Data-Driven Tips for Facebook E-Com Advertising (9 Verticals)
Written by Guest Author, Posted on April 10, 2020
(Last Updated: April 28, 2020)
Have you ever wondered what design theme works best for your ads? Whether to use product shots, model shots, or lifestyle shots? What about graphics vs. photos? Discounts, testimonials, or rhetorical copy?
Marpipe tests thousands of ads a week giving us unique insight into what creative elements
work and which don’t. Through a process of automated multivariate testing, we can isolate any
visual or literary variable you can think of, from color to emotion, layout to word.
In this article, you’ll get data-driven answers to your most agonizing questions across 9 verticals
straight from our aggregated anonymized database (i.e. all of our customers ever). If none of
these are your vertical, or your questions, these kernels of truth can suggest tests for you to try
for your own creative in your own industry.
You can also skip to the final section where I’ve analyzed data across all e-comm sectors to
distill a few seemingly universal points.
Without further ado, the basic insights (+ means increased ROI, - means decreased ROI):
- Cosmetics: +Model & Product Shots, +Discounts, +Brand-Focus
- Fashion: +Unique, Sustainable Copy, +Image <55, Video for >55, -Recycled Materials, -Company Values
- Eyewear: +Female Audience, +Customizability Copy, +Models wearing products
- Bath & Shower: Video > Image, +Liquid Design Themes, +Product Kits
- Health & Wellness: +Uncertainty Copy, +Story Copy
- Sleep: +New & Innovative Copy, +Pain Relief Copy, +Eco-Friendly Copy
- Electronics: Graphics > Product Shots > Lifestyle Shots, +Discount Copy, -Pricing Copy
- Packaged Food: +Inside Package Shot, +Benefits Copy, Image > Video
- Beverage: +Pouring Shot, +Sustainable Straws, +‘What’s in it for Me’ Copy
- Cross-Industry: Older audiences: +Health-Related Copy, +Lifestyle Shots; Problem Copy: +Clicks, Product/Benefit Copy: +Purchases, Videos: +Engagement, Images: +Purchases
That’s the thousand foot aerial view. Now we’ll dive a little bit deeper into each industry.
1. Cosmetics Industry
The Cosmetics Industry is one of the largest revenue generators in the world representing over $500 billion in market value. In the US alone, there are over 2500 individual brands spending over $10,000/mo in advertising expenses. We’ve run thousands of ads for cosmetics brands and here are a few recurring findings:
- Model & Product Shots perform prettier than product or model shots alone, as well as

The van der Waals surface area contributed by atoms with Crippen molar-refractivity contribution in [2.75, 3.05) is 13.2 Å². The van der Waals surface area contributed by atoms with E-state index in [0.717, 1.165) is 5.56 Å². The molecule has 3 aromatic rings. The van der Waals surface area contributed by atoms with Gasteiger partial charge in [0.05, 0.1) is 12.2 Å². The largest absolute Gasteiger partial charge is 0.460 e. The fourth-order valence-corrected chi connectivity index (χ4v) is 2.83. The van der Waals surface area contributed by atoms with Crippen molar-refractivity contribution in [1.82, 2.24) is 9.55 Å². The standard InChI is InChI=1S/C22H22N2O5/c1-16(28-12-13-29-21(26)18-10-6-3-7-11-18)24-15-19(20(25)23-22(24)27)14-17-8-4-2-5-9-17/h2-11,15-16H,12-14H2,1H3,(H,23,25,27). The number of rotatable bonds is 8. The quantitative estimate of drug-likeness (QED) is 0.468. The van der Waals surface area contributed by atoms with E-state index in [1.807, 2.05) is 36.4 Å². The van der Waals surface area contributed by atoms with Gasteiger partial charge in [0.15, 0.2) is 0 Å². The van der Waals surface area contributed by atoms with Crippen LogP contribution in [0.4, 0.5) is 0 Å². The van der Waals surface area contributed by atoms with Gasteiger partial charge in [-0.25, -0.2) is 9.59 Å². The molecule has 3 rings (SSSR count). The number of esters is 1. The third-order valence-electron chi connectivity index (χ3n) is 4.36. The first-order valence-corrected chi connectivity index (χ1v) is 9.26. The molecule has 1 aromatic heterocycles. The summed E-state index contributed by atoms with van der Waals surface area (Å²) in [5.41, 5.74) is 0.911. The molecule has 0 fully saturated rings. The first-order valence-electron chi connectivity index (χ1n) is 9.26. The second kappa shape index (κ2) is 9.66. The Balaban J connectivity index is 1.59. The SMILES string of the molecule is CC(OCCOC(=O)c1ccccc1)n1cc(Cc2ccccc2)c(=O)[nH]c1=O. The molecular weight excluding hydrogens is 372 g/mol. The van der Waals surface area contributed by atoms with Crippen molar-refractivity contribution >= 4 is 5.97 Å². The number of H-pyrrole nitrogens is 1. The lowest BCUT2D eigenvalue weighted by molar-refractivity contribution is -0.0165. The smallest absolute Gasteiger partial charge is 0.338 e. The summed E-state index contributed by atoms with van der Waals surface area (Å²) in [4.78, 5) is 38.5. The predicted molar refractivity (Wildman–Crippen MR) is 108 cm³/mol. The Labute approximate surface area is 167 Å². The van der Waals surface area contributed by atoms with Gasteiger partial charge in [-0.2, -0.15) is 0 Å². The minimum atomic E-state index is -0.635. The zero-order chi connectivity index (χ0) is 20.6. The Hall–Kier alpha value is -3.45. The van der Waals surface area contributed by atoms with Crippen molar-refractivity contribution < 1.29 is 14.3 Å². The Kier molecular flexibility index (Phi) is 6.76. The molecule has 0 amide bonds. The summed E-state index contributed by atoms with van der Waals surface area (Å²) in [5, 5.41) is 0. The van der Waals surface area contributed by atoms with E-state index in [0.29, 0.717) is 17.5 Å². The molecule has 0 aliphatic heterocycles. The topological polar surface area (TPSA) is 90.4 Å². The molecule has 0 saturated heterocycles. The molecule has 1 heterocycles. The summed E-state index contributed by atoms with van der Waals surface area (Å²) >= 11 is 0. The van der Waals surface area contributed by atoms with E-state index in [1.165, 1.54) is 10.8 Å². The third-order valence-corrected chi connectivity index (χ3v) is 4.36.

- Copy emphasizing discounts maximizes purchases, even small discounts
- Branding is crucial to conversion rates; sticking to on-brand color palettes makes the
most beautiful difference
Cosmetics are a powerhouse of the attractiveness economy, well accompanied by the next
2. Fashion Industry
Apparel makes up 1.3 to 1.5 trillion dollars in annual market value. Fashion is an identity-driven industry, and as such, advertising is more than an accessory to differentiating brand value and driving conversions. That in mind, the average Fashion SMB spends between $800k and $1.67mm a month on ad spend. Another industry we’ve run a few thousand ads in, we’ve found:
- Image ads outperform video ads for audiences under 55, but over 55, videos work best
- Copy emphasizing Uniqueness or Sustainable Sourcing wears well
- Copy emphasizing Recycled Materials or Company Values actually uglifies results
While fashion ads are no accessory, glasses are an essential accessory to most people today.
3. Eyewear Industry
Eyewear is a $150 billion dollar market. It’s easy to see why; people need glasses to design their best ads, to read, to protect their eyes from UV, computer screens, and dangerous environments. With over 88,000 brands in the US, we’ve got plenty of glasses to choose from.
From a few hundred tests, we’ve learned:
- Female audiences are significantly more likely to see what they like online than are men
- Copy emphasizing customizability turns the most heads
- Models wearing products outperforms products on their own
You can see clearly now the data noise is gone; for clear skin, check out the bath & shower
4. Bath & Shower Industry
Soap sells. Because generally, people like to be clean. Over 3,500 brands make up the $41.5 billion dollars of value in the bath & shower category. Soaps, shampoos, shower gels, massage oils, all the most calming, cleanly products on the market are in this category. Here’s what works:
- Video ads
- Fluid, liquidy design themes
- Product kits, bundles, and package flatlay shots
Short and simple. Keeping clean keeps us healthy. As do products in the next industry.
5. Health & Wellness Industry
Health and wellness is a rapidly growing industry. Though it’s ironically hard to find fresh data, the Global Wellness Institute cites $4.2 trillion in market value as well as growth twice the average economy’s in the same period. This relatively new industry is made up in large part by nutritional supplements. From our hundreds of nutritional ad tests, we know that:
- Copy emphasizing how to deal with uncertainty in health provides high conversion